At least once or twice a week, a client sits on the couch in my office and apologizes for their tears. They blush, try to hide behind their hands, or peel apart their tissue. The expression of weakness, sadness, or some other discomfort is experienced as briefly shameful.
About once a month, at least, someone expresses feeling sorry for me because I have to listen to their problems or their sad story. They appear guilty for making me hear something they feel is trivial or feel they are ruining my day with trauma or negativity.
And a few times a year, a client will ask me what it’s like to be a therapist. They wonder how I can tolerate hearing everyone’s story, and most express feeling they could never do this job.
My job does not carry the burden that many of my clients expect it does. It doesn’t even carry the burden that I, personally, expected it to. At the end of the week, a trash can full with tissues is beautiful evidence of progress. The occasional instances where I have found myself tearing up in sessions are never out of sadness for myself, or even sadness for my client. The instances that I remember having warm cheeks and wet eyes in my office are all from pride - pride that a person was vulnerable, they ‘went there,’ they were making new steps.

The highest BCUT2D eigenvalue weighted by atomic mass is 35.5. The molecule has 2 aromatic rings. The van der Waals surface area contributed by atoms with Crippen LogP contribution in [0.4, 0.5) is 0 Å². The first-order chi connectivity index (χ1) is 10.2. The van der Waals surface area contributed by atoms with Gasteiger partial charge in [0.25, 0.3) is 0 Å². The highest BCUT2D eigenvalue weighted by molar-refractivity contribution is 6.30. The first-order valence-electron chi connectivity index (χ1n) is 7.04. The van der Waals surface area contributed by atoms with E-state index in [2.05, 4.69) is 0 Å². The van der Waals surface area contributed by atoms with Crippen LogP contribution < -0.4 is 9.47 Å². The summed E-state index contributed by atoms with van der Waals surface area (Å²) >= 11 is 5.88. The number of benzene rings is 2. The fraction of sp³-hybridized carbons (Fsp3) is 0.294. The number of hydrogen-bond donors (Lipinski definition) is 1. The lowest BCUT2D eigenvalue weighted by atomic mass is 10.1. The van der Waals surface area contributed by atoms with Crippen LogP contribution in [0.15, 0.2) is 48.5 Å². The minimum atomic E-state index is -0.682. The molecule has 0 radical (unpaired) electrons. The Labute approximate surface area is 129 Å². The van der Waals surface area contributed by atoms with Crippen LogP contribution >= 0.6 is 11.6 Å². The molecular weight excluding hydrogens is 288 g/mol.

There is some wonderful magic that happens in my office. Somewhere in the valley between the client couch and my therapist chair, there is an exchange of weight. My clients habitually take ten, fifty, or one hundred pounds off their shoulders and pass the weight across the river that is my area rug. By the time it reaches my chair and settles on my own shoulders, it weighs no more than a pound or two.
I always feared that I would not be able to hold all the weight of my clients’ stories. I thought that I might strain to walk out of the office each day, carrying a hiking pack with six hundred new pounds. Instead I walk out feeling as though I just finished a brisk walk. Some days I do feel tired from the long walk, but other times it’s rejuvenating, and I end up wishing I had more trail ahead of me. Never do I regret taking the walks.
I truly don’t understand the magic in my office. I try not to overthink it (lest I somehow take part of the magic away). I expect it may come from the honor of being chosen as a stable fixture to help allow a story to come out. Like a lighthouse at the edge of my area rug, I provide a guide for the weight to follow.